As sourdough starters turn to sludge in the back of the fridge and spin bikes gather dust in the corner, one pandemic trend is still going strong. Sales of houseplants surged last year and still continue to rise. One survey found that two-thirds of nurseries in the U.S. increased their sale of houseplants by 15 percent in 2020. It’s kept nursery owners and plant sellers like Enid Offolter not only busy but slammed for the last 18 months.
“When COVID first happened, we were kind of shutting down in March, and I thought ‘Oh, this is it. Nobody’s gonna buy plants,’” Offolter recalls. Instead, she was inundated with orders, working day and night to propagate and package plants for sale, producing hundreds of cuttings a day.
Offolter runs Natural Selection Exotic Tropicals out of her house in south Florida. She specializes in growing rare and exotic plants outside, and she has gained a huge following on social media in the process. She’s been in the plant business for 20 years and, still, the pandemic took her by surprise. “Maybe [people] were home or they had a chance to look at Instagram…or they just wanted to beautify their space. I’m not sure what it was, but it was the opposite of what I expected.”
It’s an industry that may seem quiet and reserved from the outside. Houseplants? How quaint.
But rare houseplant enthusiasts, who duke it out over plants such as anthuriums, pink princesses and tetraspermas shell out big bucks for their favorite pieces. This summer, a rare plant in New Zealand sold at an online auction for $27,000 ($19,000 USD). Online Facebook groups boast thousands of members, sharing tips and information, but also angling to get a cutting of their most coveted plant.
“A customer of mine, about a month ago, posted this gorgeous photo of [a philodendron] he got from me,” Offolter says. “I must have had 10 people asking me about it within a minute.”
And then there’s TikTok. The video-sharing social network has plenty of plant influencers who use #planttok or #plantoftheday to connect with users. With their help, certain plants have rocketed to the top of everyone’s must-have list. The plant of the moment is the monstera, a large, flowing aroid with enormous split leaves. Depending on the size and variety, the plants can run from hundreds to thousands of dollars now.
“[Our wholesaler] used to sell those in the ’90s for about seven dollars,” says Kerynn Laraby, co-owner of Stem Rochester. Over the past two years, Laraby and co-owner Samantha Mills have been busy bringing in increasingly rare and exotic plants for their customers—not just as collectors’ items but so that owners can try their hand and propagating plants themselves.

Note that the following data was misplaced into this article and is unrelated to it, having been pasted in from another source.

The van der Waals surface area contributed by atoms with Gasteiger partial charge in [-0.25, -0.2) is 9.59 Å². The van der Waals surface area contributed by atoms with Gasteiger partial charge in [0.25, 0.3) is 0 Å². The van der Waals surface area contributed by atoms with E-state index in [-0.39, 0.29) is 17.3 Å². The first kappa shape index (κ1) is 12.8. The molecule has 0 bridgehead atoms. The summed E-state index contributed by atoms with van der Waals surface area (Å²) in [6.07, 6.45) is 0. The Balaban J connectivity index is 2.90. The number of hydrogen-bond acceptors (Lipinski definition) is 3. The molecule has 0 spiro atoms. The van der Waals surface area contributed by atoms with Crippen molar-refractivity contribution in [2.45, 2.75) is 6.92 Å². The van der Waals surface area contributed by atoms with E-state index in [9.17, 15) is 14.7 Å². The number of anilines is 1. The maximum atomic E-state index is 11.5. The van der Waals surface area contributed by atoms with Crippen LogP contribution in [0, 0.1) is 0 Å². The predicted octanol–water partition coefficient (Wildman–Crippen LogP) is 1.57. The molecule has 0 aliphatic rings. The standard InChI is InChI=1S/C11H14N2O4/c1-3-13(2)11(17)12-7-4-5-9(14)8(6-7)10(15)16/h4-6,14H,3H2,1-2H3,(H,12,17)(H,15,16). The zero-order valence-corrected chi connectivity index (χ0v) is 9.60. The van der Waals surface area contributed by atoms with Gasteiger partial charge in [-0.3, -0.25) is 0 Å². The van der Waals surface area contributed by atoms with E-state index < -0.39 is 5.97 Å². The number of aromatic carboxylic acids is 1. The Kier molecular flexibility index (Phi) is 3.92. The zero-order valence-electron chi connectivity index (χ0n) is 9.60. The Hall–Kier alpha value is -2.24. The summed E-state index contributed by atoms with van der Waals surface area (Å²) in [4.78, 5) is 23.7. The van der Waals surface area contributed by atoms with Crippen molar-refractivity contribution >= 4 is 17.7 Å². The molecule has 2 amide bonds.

“People want to buy bigger, badder plants so they can chop and prop on their own,” says Laraby. “It’s kind of like collecting Pokemon cards. You wanted a holographic Pikachu to sell it for the most money. And that’s what people want to do [with rare plants].”
As the rare plant business grows, more sellers are joining the industry, including those who first saw an opportunity during the pandemic. PlantonicLove, based outside of Toronto, opened its online store earlier this year. The family business has worked to brand itself as a retailer unafraid to take chances. Its bright, bold, Instagram pictures aim to stand out in a sea of minimalist snaps, and it’s built a customer base from folks who see the plants as more than just window dressing.
“These plants are the new pets,” says Rabeeya Amjad, founder of PlantonicLove. “For somebody who’s living in a small apartment, they might not be able to have a big dog, but they could have five small plants that they can love, look at and be happy.”
As people collect more of these plant pets, or so-called plant children in some cases, Amjad says their interest often deepens, and common houseplants just don’t cut it anymore. People want cooler finds and more exotic scores. But with that desire comes the rise of plant poaching and scamming, an unsurprising effect of the booming plant market. So it’s especially important to know where your plants are coming from.
“If it’s a rare plant, hopefully, that’s coming from a sustainable source, because we don’t want ecosystems being affected by the craze that we can create as human consumers,” Amjad says. At PlantonicLove, Amjad and her family took trips to meet vendors across South America, making a personal connection with her sources.
“It just comes down to transparency,” says Jennifer Lee, operator of House Full of Plants. Lee keeps hundreds of plants and cuttings in her small apartment, selling over Instagram to customers. Some plants she propagates herself, and others she gets from a supplier in Ontario. As a side gig, Lee sells as many plants and as often as she wants to, but the demand is always there. That’s why she encourages customers to buy from people they know and trust.
Laraby and Mills agree, especially for beginner plant owners. “Customs is not nice to plants,” Mills says. “You don’t get your money back if it comes dead on arrival. You need to go somewhere, look at it, touch it, talk to somebody.”
These not-so-simple houseplants can inspire bidding wars, social media hashtags and even environmental threats. But they can also be a reminder of brighter days ahead in the depths of winter. A chance to care for something other than yourself. In that view, it’s easy to see how plants became a much-needed balm for the soul over the course of nearly two isolated and scary years. Over the pandemic, houseplants brought a bit of the outside world into a locked-down space.
Sometimes, they’re even a connection to a loved one. “There are plants in here that are from cuttings that were given to me, and I live alone in a studio apartment,” Lee says. “To have something alive in my home from someone out there somewhere, that I literally can’t see right now—it does good for your heart.”